-¼ c. fried sage (cooked in hot oil for about 4 minutes, and drained – reserve a few pieces for garnish)
-2 c. roughly chopped kale
-1 tsp. dried oregano

Let those flavors combine for a few minutes. Then stir in:
– ½ c. grated Parmesan
-2 or 3 Tbs. butter

Taste, and adjust the seasonings, adding more salt, pepper, and/or garlic powder as necessary. Top with shaved Parmesan and a few pieces of the fried sage, and enjoy immediately!

 

 

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Know your tamales

Here’s a little something from SFDC board member, Mark Haskell, who led a tamale making class near Eastern Market this past Saturday:

“Aside from Mexico, many other countries in the western hemisphere have a tradition of preparing and cooking tamales during the winter holiday season. At our cooking class at the Hill Center on Capitol Hill this past Saturday, we prepared and ate a few of these types of tamales and accompanying sauces. New Mexico chicken tamales with red chile sauce, Mississippi Delta barbecued pork tamales, and Caribbean tamales, or pasteles which are made with a dough of pureed yucca, calabaza squash and plantains steamed in banana leaves. Tamales, and pasteles are a wonderful “community food”, that are economical, best prepared and cooked by a group, and when eaten like opening a present whether wrapped in corn husk, banana leaf or parchment paper.”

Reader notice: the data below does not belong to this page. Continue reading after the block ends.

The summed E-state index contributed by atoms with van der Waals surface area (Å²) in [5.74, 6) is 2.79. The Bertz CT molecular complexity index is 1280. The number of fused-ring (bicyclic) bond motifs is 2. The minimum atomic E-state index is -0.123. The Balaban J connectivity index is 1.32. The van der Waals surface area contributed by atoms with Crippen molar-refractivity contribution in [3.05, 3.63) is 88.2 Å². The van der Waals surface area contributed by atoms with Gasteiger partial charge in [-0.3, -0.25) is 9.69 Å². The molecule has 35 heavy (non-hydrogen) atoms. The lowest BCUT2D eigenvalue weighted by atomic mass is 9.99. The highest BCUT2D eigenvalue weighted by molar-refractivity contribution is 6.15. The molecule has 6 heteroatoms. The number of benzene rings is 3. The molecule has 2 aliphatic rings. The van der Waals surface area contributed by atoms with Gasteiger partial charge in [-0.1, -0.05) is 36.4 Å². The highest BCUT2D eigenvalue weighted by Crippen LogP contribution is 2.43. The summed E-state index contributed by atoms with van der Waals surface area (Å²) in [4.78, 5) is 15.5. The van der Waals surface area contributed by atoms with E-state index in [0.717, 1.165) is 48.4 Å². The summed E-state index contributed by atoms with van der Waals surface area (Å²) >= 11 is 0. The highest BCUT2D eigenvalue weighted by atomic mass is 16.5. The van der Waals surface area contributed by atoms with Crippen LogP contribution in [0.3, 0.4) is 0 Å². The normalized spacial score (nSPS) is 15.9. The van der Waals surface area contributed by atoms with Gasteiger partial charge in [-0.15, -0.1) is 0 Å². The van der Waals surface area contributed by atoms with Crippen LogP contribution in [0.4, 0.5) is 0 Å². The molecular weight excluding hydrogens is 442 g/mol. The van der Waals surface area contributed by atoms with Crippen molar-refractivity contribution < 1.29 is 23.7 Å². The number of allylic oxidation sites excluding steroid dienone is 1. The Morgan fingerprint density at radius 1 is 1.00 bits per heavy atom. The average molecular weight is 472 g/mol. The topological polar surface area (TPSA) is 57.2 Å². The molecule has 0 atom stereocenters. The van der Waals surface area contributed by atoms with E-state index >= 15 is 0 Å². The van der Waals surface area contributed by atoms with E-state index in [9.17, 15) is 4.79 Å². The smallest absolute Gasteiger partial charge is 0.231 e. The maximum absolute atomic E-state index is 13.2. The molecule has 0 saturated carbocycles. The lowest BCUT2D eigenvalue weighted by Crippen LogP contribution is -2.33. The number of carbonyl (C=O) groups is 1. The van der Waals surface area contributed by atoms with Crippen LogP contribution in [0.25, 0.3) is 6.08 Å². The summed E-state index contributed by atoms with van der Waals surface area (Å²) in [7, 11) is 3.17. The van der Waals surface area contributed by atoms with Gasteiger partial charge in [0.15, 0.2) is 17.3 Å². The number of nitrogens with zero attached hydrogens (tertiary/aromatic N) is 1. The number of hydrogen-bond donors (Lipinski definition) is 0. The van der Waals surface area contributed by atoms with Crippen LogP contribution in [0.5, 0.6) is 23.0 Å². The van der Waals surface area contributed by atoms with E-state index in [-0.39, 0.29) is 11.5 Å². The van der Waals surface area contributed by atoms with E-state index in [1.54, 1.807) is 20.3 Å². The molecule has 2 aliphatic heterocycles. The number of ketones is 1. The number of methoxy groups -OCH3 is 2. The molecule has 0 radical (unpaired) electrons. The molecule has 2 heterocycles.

tamale_class_dec2013

Those who braved the winter weather were rewarded with a plethora of tasty tamales and went home with full bellies (and the recipes). For more information on tamales and other foods of the Mississippi Delta region, check out the Southern Foodways Alliance website and interactive map.

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Don’t forget to celebrate!

What better way to wrap up an early autumn weekend than with a pig roast and handmade ice cream sandwiches? Add the company of good folks and you’ve got yourself the third annual SFDC Snail of Approval awards party.

Sometimes in the midst of planning and advocating and organizing, some of us forget to take a breath and remember what Slow Food is all about, so Sunday was a nice opportunity to kick back for a change and just enjoy exceptional food and people.

This weekend’s Snail awards party was once again a stellar affair. The beautiful weather and courtyard set the perfect scene for a delightful and laid back afternoon. Sure, there were the official words of appreciation and handing out of awards and group photo taking, but the bulk of our time was spent milling about, chatting with new and returning Snail awardees while sipping on specialty cocktails and Brooklyn brews, and nibbling on a delectable assortment of seasonal treats prepared by the culinary geniuses at Jackson 20. I myself had a lovely time hanging out with area foodies and the folks who run some of my favorite eateries, farms, and farmers’ markets around town. It was awesome.

Even so, I thought to myself as I went back for a second helping of lamb and winter squash tacos, there have been a few places I have discovered since Snail nominations closed this year — folks who have been bringing good, clean, and fair food (and drink) to the DC area that have only recently appeared on my radar. I hope to see some of their faces here *next* year for the annual gala. I do love to celebrate…. When do the 2014 nominations start??